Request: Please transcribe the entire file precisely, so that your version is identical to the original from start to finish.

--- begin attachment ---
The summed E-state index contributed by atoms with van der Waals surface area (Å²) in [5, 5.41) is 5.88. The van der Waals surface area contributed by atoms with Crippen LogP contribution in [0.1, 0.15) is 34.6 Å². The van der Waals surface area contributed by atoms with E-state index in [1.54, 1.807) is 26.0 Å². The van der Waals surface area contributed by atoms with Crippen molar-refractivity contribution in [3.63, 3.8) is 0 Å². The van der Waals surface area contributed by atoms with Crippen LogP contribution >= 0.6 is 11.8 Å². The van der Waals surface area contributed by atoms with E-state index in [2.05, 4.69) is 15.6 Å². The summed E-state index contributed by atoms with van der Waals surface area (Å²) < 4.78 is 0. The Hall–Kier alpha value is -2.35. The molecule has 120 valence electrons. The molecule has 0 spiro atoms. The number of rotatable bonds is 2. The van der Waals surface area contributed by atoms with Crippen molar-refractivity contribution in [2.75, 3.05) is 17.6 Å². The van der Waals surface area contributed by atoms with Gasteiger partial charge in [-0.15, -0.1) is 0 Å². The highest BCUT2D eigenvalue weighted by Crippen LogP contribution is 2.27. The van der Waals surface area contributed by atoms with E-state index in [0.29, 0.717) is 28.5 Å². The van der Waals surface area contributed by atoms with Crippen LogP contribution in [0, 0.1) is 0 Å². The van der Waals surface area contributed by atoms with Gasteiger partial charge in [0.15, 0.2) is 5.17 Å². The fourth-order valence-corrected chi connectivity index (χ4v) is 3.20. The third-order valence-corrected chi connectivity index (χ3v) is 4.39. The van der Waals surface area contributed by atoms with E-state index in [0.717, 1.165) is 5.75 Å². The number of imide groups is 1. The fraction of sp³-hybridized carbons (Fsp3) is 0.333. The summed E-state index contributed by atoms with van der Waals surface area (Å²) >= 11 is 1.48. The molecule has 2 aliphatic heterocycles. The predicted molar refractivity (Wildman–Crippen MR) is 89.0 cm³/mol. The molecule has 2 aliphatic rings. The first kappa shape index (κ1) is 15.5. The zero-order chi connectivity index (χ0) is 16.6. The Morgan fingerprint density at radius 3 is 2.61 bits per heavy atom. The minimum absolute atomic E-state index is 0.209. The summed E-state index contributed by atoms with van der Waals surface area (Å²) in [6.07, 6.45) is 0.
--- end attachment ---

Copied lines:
The summed E-state index contributed by atoms with van der Waals surface area (Å²) in [5, 5.41) is 5.88. The van der Waals surface area contributed by atoms with Crippen LogP contribution in [0.1, 0.15) is 34.6 Å². The van der Waals surface area contributed by atoms with E-state index in [1.54, 1.807) is 26.0 Å². The van der Waals surface area contributed by atoms with Crippen molar-refractivity contribution in [3.63, 3.8) is 0 Å². The van der Waals surface area contributed by atoms with Crippen LogP contribution >= 0.6 is 11.8 Å². The van der Waals surface area contributed by atoms with E-state index in [2.05, 4.69) is 15.6 Å². The summed E-state index contributed by atoms with van der Waals surface area (Å²) < 4.78 is 0. The Hall–Kier alpha value is -2.35. The molecule has 120 valence electrons. The molecule has 0 spiro atoms. The number of rotatable bonds is 2. The van der Waals surface area contributed by atoms with Crippen molar-refractivity contribution in [2.75, 3.05) is 17.6 Å². The van der Waals surface area contributed by atoms with Gasteiger partial charge in [-0.15, -0.1) is 0 Å². The highest BCUT2D eigenvalue weighted by Crippen LogP contribution is 2.27. The van der Waals surface area contributed by atoms with E-state index in [0.29, 0.717) is 28.5 Å². The van der Waals surface area contributed by atoms with Crippen LogP contribution in [0, 0.1) is 0 Å². The van der Waals surface area contributed by atoms with Gasteiger partial charge in [0.15, 0.2) is 5.17 Å². The fourth-order valence-corrected chi connectivity index (χ4v) is 3.20. The third-order valence-corrected chi connectivity index (χ3v) is 4.39. The van der Waals surface area contributed by atoms with E-state index in [0.717, 1.165) is 5.75 Å². The number of imide groups is 1. The fraction of sp³-hybridized carbons (Fsp3) is 0.333. The summed E-state index contributed by atoms with van der Waals surface area (Å²) >= 11 is 1.48. The molecule has 2 aliphatic heterocycles. The predicted molar refractivity (Wildman–Crippen MR) is 89.0 cm³/mol. The molecule has 2 aliphatic rings. The first kappa shape index (κ1) is 15.5. The zero-order chi connectivity index (χ0) is 16.6. The Morgan fingerprint density at radius 3 is 2.61 bits per heavy atom. The minimum absolute atomic E-state index is 0.209. The summed E-state index contributed by atoms with van der Waals surface area (Å²) in [6.07, 6.45) is 0.